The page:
In June, 2011, the Washington Lawyers’ Committee for Civil Rights and Urban Affairs presented its Alfred McKenzie Award to Rabbi Kahn for his lifetime commitment to civil rights. Some of the previous recipients of the McKenzie Award were the NAACP, the Urban League, the Leadership Conference on Civil Rights and Eleanor Holmes Norton. Also in 2011, he was invited to Yale Law School where he participated on a four member panel of clergy addressing “Religion and Civil Rights.” Articles he wrote on civil righs have been published by the University of Massachusetts Boston, “Reform Judaism Magazine” and the “Washington-Afro-American” among others.
In the summer of 2013, after over fifty years of association with Camp Airy in Thurmont, Maryland, Rabbi Kahn was one of two clergy to whom the new Camp Airy/Camp Louise Shabbat prayer book was dedicated.
During his decades of military service he was assigned to over a dozen ships, numerous other commands, including service academies, and the Office of the Navy Chief of Chaplains. He held many command and supervisory billets. In 1986 he officiated at the burial of Admiral Hyman G. Rickover, for whom Mrs. Rickover placed a memorial plaque at Temple Shalom. In 1998 he received orders to the staff of the Commander-in-Chief of the Atlantic Fleet to work as the Fleet Chaplain (Reserve), responsible for the utilization and funding of reserve chaplains from all faith groups. Ordered to active duty on September 11, 2001, Rabbi Kahn was assigned to provide ministry to families and Pentagon commands that sustained losses in the attack that day. He reported aboard while the Pentagon was still on fire. In October, 2001, he was the only rabbi to co-officiate at the Pentagon’s nationally televised 9/11 Memorial Service.
During his Naval career he received numerous commendations and was awarded medals ten times. Through the years he has often taken members of Temple Shalom for special tours of Navy ships, especially aircraft carriers and submarines. Rabbi Kahn retired from military service as a Navy Captain (an Army full colonel is the equivalent rank) in June, 2002. He was called back and briefly sent to the Iraqi theater for the High Holy Days and Sukkot in October 2003, In 2014 he was the only rabbi in the country called to testify before the Military Personnel Subcommittee of the House Armed Services Committee’s hearings on religious accommodation in the armed forces of the United States. Rabbi Kahn still holds his commission.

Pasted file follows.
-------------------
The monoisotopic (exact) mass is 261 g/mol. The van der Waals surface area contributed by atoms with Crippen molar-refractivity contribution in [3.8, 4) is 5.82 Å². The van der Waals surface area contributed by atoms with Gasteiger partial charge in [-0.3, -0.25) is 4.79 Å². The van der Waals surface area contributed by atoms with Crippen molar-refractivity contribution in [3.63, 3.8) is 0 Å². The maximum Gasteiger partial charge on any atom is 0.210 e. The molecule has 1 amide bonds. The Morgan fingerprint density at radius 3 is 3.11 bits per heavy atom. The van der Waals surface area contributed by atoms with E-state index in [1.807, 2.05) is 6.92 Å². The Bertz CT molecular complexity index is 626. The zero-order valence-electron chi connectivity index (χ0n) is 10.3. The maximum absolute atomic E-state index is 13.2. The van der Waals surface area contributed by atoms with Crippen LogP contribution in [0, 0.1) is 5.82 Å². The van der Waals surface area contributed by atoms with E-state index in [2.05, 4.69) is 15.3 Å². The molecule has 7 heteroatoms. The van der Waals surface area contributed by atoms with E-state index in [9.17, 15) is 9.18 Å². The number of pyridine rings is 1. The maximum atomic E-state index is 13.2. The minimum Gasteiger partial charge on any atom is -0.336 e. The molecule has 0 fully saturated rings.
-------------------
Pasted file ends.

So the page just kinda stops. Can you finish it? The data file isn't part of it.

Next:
Bruce and Toby Kahn have been married since 1968. They have two daughters, two sons-in-law, a grandson and twin granddaughters. Toby’s extraordinary efforts through the years on behalf of Temple Shalom were honored several times, including receiving a service award that had only been given twice previously in the history of the congregation.
In retirement Rabbi Kahn remains fully engaged in the sorts of activities to which his rabbinate has always been dedicated, including providing assistance to our congregation in numerous ways throughout the year.